Recently, one Marty Mcflies uploaded a soft copy of a videotape from General Products (or GP) on the anime website Nyaa.si. For those of you who don’t know what General Products is, it is basically GAINAX before GAINAX even became a thing. Yes, we’re going back to the era of DAICON III and Hideaki Anno’s Return of Ultraman here folks with this tape.
The tape consists of six featurettes, two of them being tokusatsu parodies, one being a stop-motion film, and one fully animated music video that would become, I daresay, the predecessor to the DAICON III and IV featurettes.
Without further ado, let’s see what we got here.
I. Space Defense Force Jetman
Space Defense Force Jetman is one of the two tokusatsu parodies featured on this tape and the more eccentric one out of the two.
Produced in seven days by Animation Sisters and one Sunrise director Shinji Takamatsu (under the pseudonym Jin Tsumakata), this 1982 homage/parody of Taiyou Sentai Sun Vulcan revolves around three high school students fighting against two aliens disguised as female students.
With its use of stop motion animation (both used as a plot device and as a method of storytelling), the resulting product looked like a music video shot somewhere around the late 1960s-early 1970s, not 1983…which makes it even more fun to watch alongside it’s the simple and easy-to-understand story.
The interspecies romance subplot was a bit rushed at the beginning, but that didn’t really affect my enjoyment of this short film.
II. Is Barbie a Cat’s Eye?!
From a trippy but entertaining tokusatsu parody to a weird music video involving Barbie dolls, stop motion animation, Star Wars, and ANRI.
Not much is known about the creator of “is Barbie a Cat’s Eye?” other than it was created by Hirofumi Okamura (I can’t find any information about him either on the internet) and it took him a year and two months and production costs amounted to a whopping 500,000 yen (618,926.87 yen or 199438.88 PH Peso in 2022 money).
Today I also learned that there are regional differences between Barbie dolls in various countries, thus the stereotypical anime eyes on the Barbie doll used in this video. Other than that, this one reminds me of Thunderbirds and a strange music video for one of City Pop’s legends’ hit single.
III. Tokai Mask I and II
The longest featurette out of all the “five” short films (because two shorts were combined into one long featurette), Tokai Mask episodes one and two tell the adventures of Tokai Mask (four Tokai Masks on the second episode) as he fights through all of Dr. Raisuke’s forces.
Right out the bat, compared to the first tokusatsu parody, there’s little to spoken dialogue in this one as this was presented like a 1920s silent film.
The first Tokai Mask episode was presented like your typical Showa-era Kamen Rider episode. Dr. Raisuke devises a plan to defeat Tokai Mask, monster terrorizes the town, Tokai Mask saves the day as Dr. Raisuke fails to defeat his archnemesis. It also has the John Williams Superman theme song in all its glory.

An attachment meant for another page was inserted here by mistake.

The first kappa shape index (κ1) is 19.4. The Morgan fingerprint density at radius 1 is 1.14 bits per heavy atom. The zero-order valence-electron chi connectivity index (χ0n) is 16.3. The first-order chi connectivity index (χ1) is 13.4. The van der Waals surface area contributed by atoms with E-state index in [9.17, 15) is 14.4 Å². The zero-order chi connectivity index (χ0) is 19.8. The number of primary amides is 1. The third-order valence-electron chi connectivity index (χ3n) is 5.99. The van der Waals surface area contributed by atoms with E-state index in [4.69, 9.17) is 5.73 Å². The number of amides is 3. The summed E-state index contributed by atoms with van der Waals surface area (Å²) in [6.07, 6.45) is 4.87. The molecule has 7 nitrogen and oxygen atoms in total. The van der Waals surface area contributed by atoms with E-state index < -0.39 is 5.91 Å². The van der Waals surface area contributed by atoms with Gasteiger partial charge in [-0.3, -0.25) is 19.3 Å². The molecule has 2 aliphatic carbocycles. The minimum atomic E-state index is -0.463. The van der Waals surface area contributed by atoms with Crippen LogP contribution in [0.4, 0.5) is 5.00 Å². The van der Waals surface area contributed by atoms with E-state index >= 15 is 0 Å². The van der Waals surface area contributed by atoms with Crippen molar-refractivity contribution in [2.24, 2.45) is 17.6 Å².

The second Tokai Mask episode, however, reminded me of a more recent Kamen Rider spin-off Toei produced in 2017: Kamen Sentai Gorider.
Unlike Gorider though, none of the Tokai Masks came back from the dead as none of them died. Hell, we don’t even know where the other Tokai Masks came from, we only knew at the beginning of episode 2 that the original Tokai Mask passed the baton to the future Tokai Red.
Not only that, the Tokai Masks have their own mech that bears a striking resemblance to Optimus Prime. Make it what you will. Tokai Mask 1 has a more cohesive story than the second one due to the fact that the other three Masks’ origins are unknown.
This might be the oldest feature out of all the shorts as it was produced in 1982. The Tokai Mask series would get a revival of sorts in 2000 titled Tokai Mask 2000, which you can see on YouTube.
IV. Video Is Our Hobby!!
We’re now at the DAICON III predecessor portion of the videotape. I said this because it is basically an AMV set in 1980s Japan with the popular anime characters at the time.
It is also the shortest one of all the featurettes as this music video only clocks in around a minute and six seconds.
The NHK building also makes an appearance in this one for unknown reasons.
Just like the ANRI music video made out of Barbie dolls, the tape doesn’t indicate much information about this music video so nobody knows who created this one.
It’s just fun to see the stepping stone of what would become the company that would produce Neon Genesis Evangelion.
V. Giant Kaiju Ganmenra
From the makers of SDF Jetman, Giant Ganmenra is what you get if Junji Ito and Hajime Isayama had a love child and said love child decided to create a kaiju film on its own…while on drugs.
Unlike SDF Jetman though, the whole premise of this short film was a mess. From start to finish, the whole thing is anything but understandable.
While watching this, I am not sure if what I was watching was a parody of Godzilla or Mazinger Z because nothing makes sense while I watched this.
The ending didn’t help matters to an already confusing story and I am not going to spoil it here, I want you to see it for yourself.
It may be just me because I am not well versed in the language but Ganmenra would be something that I might enjoy if there were subtitles.
Out of all the six featurettes on this tape, I liked SDF Jetman the most as it was the most entertaining short out of the pack. Ganmenra is something that I think people with intermediate knowledge of Japanese can understand, Tokai Mask has a unique concept but it is a derivative of Kamen Rider, and both “Is Barbie a Cat’s Eye?!” and “Video Is Our Hobby!!” are great music videos but I would take copyright infringement DAICON III predecessor over the Barbie/ANRI crossover anytime soon.
You can get your copy here and I, once again, thank Marty McFlies for uploading this on Nyaa.
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